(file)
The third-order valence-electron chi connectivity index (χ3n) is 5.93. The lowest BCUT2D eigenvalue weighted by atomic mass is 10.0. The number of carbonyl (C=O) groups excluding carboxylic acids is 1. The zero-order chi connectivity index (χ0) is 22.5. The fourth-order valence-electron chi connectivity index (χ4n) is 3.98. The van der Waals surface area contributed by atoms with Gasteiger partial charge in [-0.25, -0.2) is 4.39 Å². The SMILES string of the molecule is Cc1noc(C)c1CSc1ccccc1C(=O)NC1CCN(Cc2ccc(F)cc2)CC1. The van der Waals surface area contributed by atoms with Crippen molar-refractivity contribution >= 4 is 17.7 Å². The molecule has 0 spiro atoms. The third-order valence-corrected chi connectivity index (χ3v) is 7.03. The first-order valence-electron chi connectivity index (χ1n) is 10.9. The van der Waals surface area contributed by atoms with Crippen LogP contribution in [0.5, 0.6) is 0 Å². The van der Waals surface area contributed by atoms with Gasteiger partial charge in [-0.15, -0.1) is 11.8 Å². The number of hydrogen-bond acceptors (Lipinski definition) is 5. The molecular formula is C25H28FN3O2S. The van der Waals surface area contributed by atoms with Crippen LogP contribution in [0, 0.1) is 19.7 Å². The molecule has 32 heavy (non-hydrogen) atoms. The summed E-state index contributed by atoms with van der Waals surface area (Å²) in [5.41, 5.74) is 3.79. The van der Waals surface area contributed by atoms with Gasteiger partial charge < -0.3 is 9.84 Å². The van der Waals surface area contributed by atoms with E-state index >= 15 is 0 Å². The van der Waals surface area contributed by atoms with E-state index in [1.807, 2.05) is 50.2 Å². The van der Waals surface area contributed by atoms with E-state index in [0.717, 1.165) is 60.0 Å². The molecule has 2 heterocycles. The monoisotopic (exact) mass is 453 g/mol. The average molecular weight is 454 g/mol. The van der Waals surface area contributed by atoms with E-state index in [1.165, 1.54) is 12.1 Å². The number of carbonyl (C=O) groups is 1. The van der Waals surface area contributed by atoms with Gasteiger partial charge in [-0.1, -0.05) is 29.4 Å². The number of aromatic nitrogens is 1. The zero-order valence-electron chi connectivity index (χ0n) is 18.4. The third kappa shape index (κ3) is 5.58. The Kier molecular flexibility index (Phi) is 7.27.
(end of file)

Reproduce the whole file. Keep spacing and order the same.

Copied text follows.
The third-order valence-electron chi connectivity index (χ3n) is 5.93. The lowest BCUT2D eigenvalue weighted by atomic mass is 10.0. The number of carbonyl (C=O) groups excluding carboxylic acids is 1. The zero-order chi connectivity index (χ0) is 22.5. The fourth-order valence-electron chi connectivity index (χ4n) is 3.98. The van der Waals surface area contributed by atoms with Gasteiger partial charge in [-0.25, -0.2) is 4.39 Å². The SMILES string of the molecule is Cc1noc(C)c1CSc1ccccc1C(=O)NC1CCN(Cc2ccc(F)cc2)CC1. The van der Waals surface area contributed by atoms with Crippen molar-refractivity contribution >= 4 is 17.7 Å². The molecule has 0 spiro atoms. The third-order valence-corrected chi connectivity index (χ3v) is 7.03. The first-order valence-electron chi connectivity index (χ1n) is 10.9. The van der Waals surface area contributed by atoms with Crippen LogP contribution in [0.5, 0.6) is 0 Å². The van der Waals surface area contributed by atoms with Gasteiger partial charge in [-0.15, -0.1) is 11.8 Å². The number of hydrogen-bond acceptors (Lipinski definition) is 5. The molecular formula is C25H28FN3O2S. The van der Waals surface area contributed by atoms with Crippen LogP contribution in [0, 0.1) is 19.7 Å². The molecule has 32 heavy (non-hydrogen) atoms. The summed E-state index contributed by atoms with van der Waals surface area (Å²) in [5.41, 5.74) is 3.79. The van der Waals surface area contributed by atoms with Gasteiger partial charge < -0.3 is 9.84 Å². The van der Waals surface area contributed by atoms with E-state index >= 15 is 0 Å². The van der Waals surface area contributed by atoms with E-state index in [1.807, 2.05) is 50.2 Å². The van der Waals surface area contributed by atoms with E-state index in [0.717, 1.165) is 60.0 Å². The molecule has 2 heterocycles. The monoisotopic (exact) mass is 453 g/mol. The average molecular weight is 454 g/mol. The van der Waals surface area contributed by atoms with E-state index in [1.165, 1.54) is 12.1 Å². The number of carbonyl (C=O) groups is 1. The van der Waals surface area contributed by atoms with Gasteiger partial charge in [-0.1, -0.05) is 29.4 Å². The number of aromatic nitrogens is 1. The zero-order valence-electron chi connectivity index (χ0n) is 18.4. The third kappa shape index (κ3) is 5.58. The Kier molecular flexibility index (Phi) is 7.27.